“The portraits are of women I know, artists, and friends, but the paintings are titled with the name of real “witches”. I am thinking of these portraits as acts of sisterhood, an attempt to remember them and defy those that wanted their name and story to be buried forever in ashes.”
Interview by: Simek Shropshire
Could you tell us a bit about yourself and your background? Where did you study?
I was born and raised in Italy. I studied painting at the Accademia di Belle Arti di Venezia in Venice and received my MFA in Visual Arts from Columbia University in New York City. I relocated to Paris in 2017 and I have been living and working there since.
In a recent body of work, you focus on the history of the witch-hunt and women’s persecution and resistance during the early modern period of the North American and European witch trials. What drew you to this particular subject?
Researching and reading about animals and nature I soon started seeing similarities between the way women, nature, and animals are and have been viewed, and consequently treated. Both, animals and women, have been seen as irrational, wild and uncontrollable, something to be tamed, weak and dangerous at the same time. Women and femininity have often occupied a gray area between man and animal. The witch is often represented as bestial. Many accused witches were cunning women, women with a deep knowledge of herbs, natural remedies, and nature. The image of the witch surfaced at the intersection of all these thoughts. Often an old woman, almost always poor, the witch was seen as a threat and socially dangerous subject.
You state that the inclusion of animals in your work “questions us about our own humanity and its meaning, but is also an unapologetic subject and inquisitive observer”. Could you expand upon how the presence of the animal, the Other, in your work exposes the inherent animalism in human existentialism?
The animal in my work is predominantly presented as subject; they are not a signifier for outside meaning or allegory. What we meet in the eyes of an animal staring at us is a being in its own right for which we have no language, and our own limitations in accessing this other being’s world. You can decide to discard her gaze, her existence, or you can look back at her and see a world that we have refused to recognize. I think animals show us new ways to be in the world that go beyond our own, new possibilities of existence, but also, because they are subjects, their gaze is questioning the legitimacy of our own doing and the assumptions on which societies are built. The presence of the animal can shake the ground on which man’s castle lays.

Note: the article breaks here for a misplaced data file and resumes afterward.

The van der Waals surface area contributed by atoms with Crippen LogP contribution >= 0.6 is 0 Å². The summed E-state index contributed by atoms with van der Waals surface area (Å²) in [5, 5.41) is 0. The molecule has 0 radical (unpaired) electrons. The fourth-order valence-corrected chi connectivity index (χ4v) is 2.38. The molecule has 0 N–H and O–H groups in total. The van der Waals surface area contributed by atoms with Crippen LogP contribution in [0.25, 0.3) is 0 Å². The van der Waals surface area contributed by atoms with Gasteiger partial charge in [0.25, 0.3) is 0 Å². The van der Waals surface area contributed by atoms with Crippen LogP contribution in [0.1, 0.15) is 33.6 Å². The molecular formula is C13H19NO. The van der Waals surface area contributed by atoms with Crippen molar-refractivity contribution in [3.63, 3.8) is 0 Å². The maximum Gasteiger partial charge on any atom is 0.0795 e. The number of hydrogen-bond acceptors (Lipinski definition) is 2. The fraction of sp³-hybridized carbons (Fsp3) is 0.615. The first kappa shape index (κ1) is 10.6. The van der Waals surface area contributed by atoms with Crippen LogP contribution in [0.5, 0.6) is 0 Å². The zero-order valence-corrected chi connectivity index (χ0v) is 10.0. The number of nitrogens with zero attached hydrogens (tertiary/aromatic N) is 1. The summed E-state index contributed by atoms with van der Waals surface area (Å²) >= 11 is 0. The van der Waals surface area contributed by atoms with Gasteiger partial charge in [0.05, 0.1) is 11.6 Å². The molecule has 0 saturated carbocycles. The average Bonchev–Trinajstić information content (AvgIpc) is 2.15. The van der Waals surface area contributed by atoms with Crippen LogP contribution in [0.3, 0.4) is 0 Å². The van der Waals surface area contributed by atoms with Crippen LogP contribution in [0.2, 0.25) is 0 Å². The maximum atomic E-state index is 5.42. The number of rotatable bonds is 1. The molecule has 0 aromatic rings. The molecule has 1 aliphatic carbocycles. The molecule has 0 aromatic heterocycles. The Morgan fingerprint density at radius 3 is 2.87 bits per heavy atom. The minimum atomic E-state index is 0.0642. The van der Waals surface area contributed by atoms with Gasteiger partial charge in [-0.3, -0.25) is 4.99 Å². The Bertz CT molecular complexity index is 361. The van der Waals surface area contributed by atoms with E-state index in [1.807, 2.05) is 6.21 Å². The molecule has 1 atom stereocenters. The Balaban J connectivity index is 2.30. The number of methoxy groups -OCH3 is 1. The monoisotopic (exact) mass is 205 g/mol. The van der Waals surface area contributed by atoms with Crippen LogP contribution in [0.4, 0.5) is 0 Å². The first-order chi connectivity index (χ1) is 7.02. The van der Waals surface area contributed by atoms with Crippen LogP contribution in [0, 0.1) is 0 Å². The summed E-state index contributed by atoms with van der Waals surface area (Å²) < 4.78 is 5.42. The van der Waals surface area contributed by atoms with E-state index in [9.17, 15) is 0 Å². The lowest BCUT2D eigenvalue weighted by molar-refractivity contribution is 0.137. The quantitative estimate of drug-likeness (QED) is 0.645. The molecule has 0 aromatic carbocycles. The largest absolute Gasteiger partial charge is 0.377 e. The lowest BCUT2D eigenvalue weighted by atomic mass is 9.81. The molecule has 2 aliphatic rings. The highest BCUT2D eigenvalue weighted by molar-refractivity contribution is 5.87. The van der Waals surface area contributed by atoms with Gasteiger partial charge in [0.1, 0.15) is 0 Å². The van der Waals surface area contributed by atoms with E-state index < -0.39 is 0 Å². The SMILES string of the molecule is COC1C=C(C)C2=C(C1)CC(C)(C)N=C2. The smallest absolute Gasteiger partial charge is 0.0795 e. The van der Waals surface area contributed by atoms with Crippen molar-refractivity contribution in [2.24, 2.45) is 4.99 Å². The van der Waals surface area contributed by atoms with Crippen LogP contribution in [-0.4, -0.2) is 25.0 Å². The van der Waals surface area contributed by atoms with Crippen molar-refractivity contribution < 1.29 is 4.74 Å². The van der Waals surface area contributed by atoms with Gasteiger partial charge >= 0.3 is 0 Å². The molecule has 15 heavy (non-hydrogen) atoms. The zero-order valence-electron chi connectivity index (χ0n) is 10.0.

By supplying faces to these “witches," many of whom were forced to falsely plead guilty to the charges brought against them, how do you seek to portray these individuals in the modern era? How do you avoid a possible over-generalizations of their histories?
When I talk about the witches I am not talking about women practising magic. Although a small number of them did, the majority did not, in fact, believe themselves to be witches. Their mere existence was seen as diabolic, subversive, and dangerous. They represented a threat to the ruling system and their persecutions further helped divide people, and prevent organized revolts.
Since the majority of these witches were poor, we have no portrait or representations of them. For some, we still have written accounts (from the process papers or writings of their contemporaries), and for those we know their names. This is where the portraits come to be. The portraits are of women I know, artists, and friends, but the paintings are titled with the name of real “witches”. I am thinking of these portraits as acts of sisterhood, an attempt to remember them and defy those that wanted their name and story to be buried forever in ashes.
What artwork have you seen recently that has resonated with you?
In July I was in New York and I got to see for the second time John Akomfrah's Vertigo Sea at the New Museum. Almost three years from when I saw it for the first time at the 56th Venice Biennale and the work still left a deep impression on me.
Tell us a bit about how you spend your day / studio routine? What is your studio like?
My current studio is a private space inside a former publishing house building converted into artists’ studios. I usually get there in the afternoon after lunch and don’t leave until late at night with the last metro. The late afternoon and night hours are the most productive time for me, creatively speaking, so I try to keep the earlier part of the day for admin and preparation work.
Is there anything new and exciting in the pipeline you would like to tell us about?
I am currently taking part to the Indo-European Residency organized by Alliance Française du Bengale, Goethe-Institut / Max Mueller Bhavan Kolkata, in collaboration with the Kolkata based gallery CIMA and Kala Bhavana, Visva Bharati University, Santiniketan, West Bengal. On December 14th I will be giving a final presentation of my work at the Goethe-Institut / Max Mueller Bhavan Kolkata. I will also have work in the show Listening to the Anthropocene at the Sarofim Fine Arts Gallery in Texas, curated by Douglas Cushing, from February 2- March 3, 2019.
All images are courtesy of the artist
Date of publication: 21/01/19